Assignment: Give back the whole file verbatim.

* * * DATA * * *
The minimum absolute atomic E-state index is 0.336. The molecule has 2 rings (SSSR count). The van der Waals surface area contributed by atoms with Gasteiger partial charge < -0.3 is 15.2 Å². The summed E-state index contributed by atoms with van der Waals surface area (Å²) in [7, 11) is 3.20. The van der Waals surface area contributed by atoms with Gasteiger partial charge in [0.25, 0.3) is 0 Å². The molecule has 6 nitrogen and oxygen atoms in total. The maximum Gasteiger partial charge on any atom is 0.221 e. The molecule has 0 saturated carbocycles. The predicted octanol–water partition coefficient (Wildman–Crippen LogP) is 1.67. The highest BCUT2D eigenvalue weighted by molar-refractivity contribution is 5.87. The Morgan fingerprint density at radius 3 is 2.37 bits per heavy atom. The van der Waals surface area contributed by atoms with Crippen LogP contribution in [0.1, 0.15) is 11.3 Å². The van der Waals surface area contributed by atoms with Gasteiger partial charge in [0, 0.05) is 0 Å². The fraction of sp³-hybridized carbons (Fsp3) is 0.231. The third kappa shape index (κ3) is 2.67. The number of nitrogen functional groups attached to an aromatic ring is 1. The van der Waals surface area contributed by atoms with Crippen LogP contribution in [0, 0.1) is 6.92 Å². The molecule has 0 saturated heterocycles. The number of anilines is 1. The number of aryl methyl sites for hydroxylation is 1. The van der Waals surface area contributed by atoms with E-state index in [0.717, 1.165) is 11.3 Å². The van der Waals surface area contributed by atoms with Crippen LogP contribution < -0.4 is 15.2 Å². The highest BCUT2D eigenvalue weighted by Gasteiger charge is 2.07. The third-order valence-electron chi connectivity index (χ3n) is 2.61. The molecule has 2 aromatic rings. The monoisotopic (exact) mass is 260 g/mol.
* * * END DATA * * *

The minimum absolute atomic E-state index is 0.336. The molecule has 2 rings (SSSR count). The van der Waals surface area contributed by atoms with Gasteiger partial charge < -0.3 is 15.2 Å². The summed E-state index contributed by atoms with van der Waals surface area (Å²) in [7, 11) is 3.20. The van der Waals surface area contributed by atoms with Gasteiger partial charge in [0.25, 0.3) is 0 Å². The molecule has 6 nitrogen and oxygen atoms in total. The maximum Gasteiger partial charge on any atom is 0.221 e. The molecule has 0 saturated carbocycles. The predicted octanol–water partition coefficient (Wildman–Crippen LogP) is 1.67. The highest BCUT2D eigenvalue weighted by molar-refractivity contribution is 5.87. The Morgan fingerprint density at radius 3 is 2.37 bits per heavy atom. The van der Waals surface area contributed by atoms with Crippen LogP contribution in [0.1, 0.15) is 11.3 Å². The van der Waals surface area contributed by atoms with Gasteiger partial charge in [0, 0.05) is 0 Å². The fraction of sp³-hybridized carbons (Fsp3) is 0.231. The third kappa shape index (κ3) is 2.67. The number of nitrogen functional groups attached to an aromatic ring is 1. The van der Waals surface area contributed by atoms with Crippen LogP contribution in [0, 0.1) is 6.92 Å². The molecule has 0 saturated heterocycles. The number of anilines is 1. The number of aryl methyl sites for hydroxylation is 1. The van der Waals surface area contributed by atoms with E-state index in [0.717, 1.165) is 11.3 Å². The van der Waals surface area contributed by atoms with Crippen LogP contribution < -0.4 is 15.2 Å². The highest BCUT2D eigenvalue weighted by Gasteiger charge is 2.07. The third-order valence-electron chi connectivity index (χ3n) is 2.61. The molecule has 2 aromatic rings. The monoisotopic (exact) mass is 260 g/mol.